Guatemalan Congress clears way for arrest of president in corruption case

By Joshua Partlow

September 1, 2015

MEXICO CITY -- The Guatemalan Congress voted Tuesday to strip President Otto Perez of his immunity from prosecution for his alleged role in a kickback scheme, clearing the path for his possible arrest just days ahead of a presidential election.

The vote was akin to an impeachment, and it passed decisively, prompting a jubilant celebration outside Congress. More than 80 percent of the legislators voted to remove the president's shield from prosecution -- easily clearing the two-thirds majority needed -- and the rest abstained. The country's attorney general has already urged Perez to resign following accusations that he was part of a vast conspiracy to defraud the customs department.

It is unclear how quickly authorities plan to move against him or whether he will last through the end of his term in January.

With his support rapidly dwindling, Perez lost even the backing of his governing Patriot Party. He has already been widely abandoned by politicians and business leaders. The crisis has generated weeks of street protests, [1] roadblocks and business shutdowns.

Attorney General Thelma Aldana has accused the president and other top officials of participating in a kickback scheme known as "La Linea," in which dozens of people allegedly received bribes in return for allowing businesses to avoid paying customs fees. The vice president, Roxana Baldetti, was arrested last month [2] and accused of receiving $3.7 million in bribes. More than a dozen cabinet members have resigned, including the ministers of defense and interior, who have apparently left Guatemala.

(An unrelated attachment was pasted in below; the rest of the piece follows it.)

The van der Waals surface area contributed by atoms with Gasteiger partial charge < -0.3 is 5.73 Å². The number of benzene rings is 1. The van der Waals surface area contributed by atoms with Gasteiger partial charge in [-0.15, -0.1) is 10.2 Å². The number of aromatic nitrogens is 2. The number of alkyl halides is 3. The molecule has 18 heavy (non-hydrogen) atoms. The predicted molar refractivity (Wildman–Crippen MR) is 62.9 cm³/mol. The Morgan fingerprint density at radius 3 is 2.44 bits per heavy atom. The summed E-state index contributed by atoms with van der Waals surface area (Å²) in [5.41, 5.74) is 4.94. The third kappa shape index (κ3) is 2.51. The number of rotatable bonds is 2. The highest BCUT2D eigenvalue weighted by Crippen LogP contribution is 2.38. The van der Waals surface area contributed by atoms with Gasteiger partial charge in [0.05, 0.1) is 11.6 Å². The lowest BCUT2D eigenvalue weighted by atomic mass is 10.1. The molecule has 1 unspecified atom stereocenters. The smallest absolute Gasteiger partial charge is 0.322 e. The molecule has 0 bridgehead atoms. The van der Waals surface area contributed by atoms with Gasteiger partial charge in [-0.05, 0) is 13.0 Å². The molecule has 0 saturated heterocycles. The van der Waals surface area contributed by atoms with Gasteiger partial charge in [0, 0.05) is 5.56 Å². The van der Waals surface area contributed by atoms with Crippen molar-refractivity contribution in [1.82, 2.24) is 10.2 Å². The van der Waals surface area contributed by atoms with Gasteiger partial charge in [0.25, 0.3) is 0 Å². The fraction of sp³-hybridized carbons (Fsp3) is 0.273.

In a country with weak institutions that is still recovering from a brutal three-decade-long civil war, [3] the corruption probe has been hailed by many as a sign that the rule of law could prevail.

"It's very unusual for a sitting president to be held accountable," said Eric L. Olson, associate director for Latin America at the Wilson Center in Washington. If prosecution comes after a leader leaves office, "then it has the smell of political vendetta."

"This is pretty important," he added.

On Monday, Perez denied wrongdoing in a televised address to the country and said he would not resign before the scheduled handover of power. He called the scandal "humiliating and a situation I never thought I would face." A retired military officer, Perez has been president since 2012.

The investigation is the work of the International Commission Against Impunity in Guatemala, working alongside the Guatemalan attorney general's office. The commission was set up nearly a decade ago by the United Nations as an independent body, and it is funded by the U.S. government and other countries. Currently led by a Colombian prosecutor, the group attacked organized crime and then zeroed in on political corruption cases, including the customs scam and another involving theft from government funds to treat patients with kidney trouble.

On Tuesday, protesters squared off outside Congress ahead of the vote. Those supporting Perez, including women, children and men holding sticks, formed a human chain to block legislators from entering the building. Guatemalan newspapers reported [4] that the man leading them had been sentenced to three years in prison for theft.

Riot police responded, and the president's opponents forced open a pathway for lawmakers to get inside.

The U.S. Embassy in Guatemala tweeted in Spanish that it supported those protesting peacefully against corruption and impunity and in favor of transparency.

Some Guatemalans have argued that any prosecution should take place after Sunday's elections and the end of Perez's term to avoid further unrest, while others say that accountability shouldn't be postponed.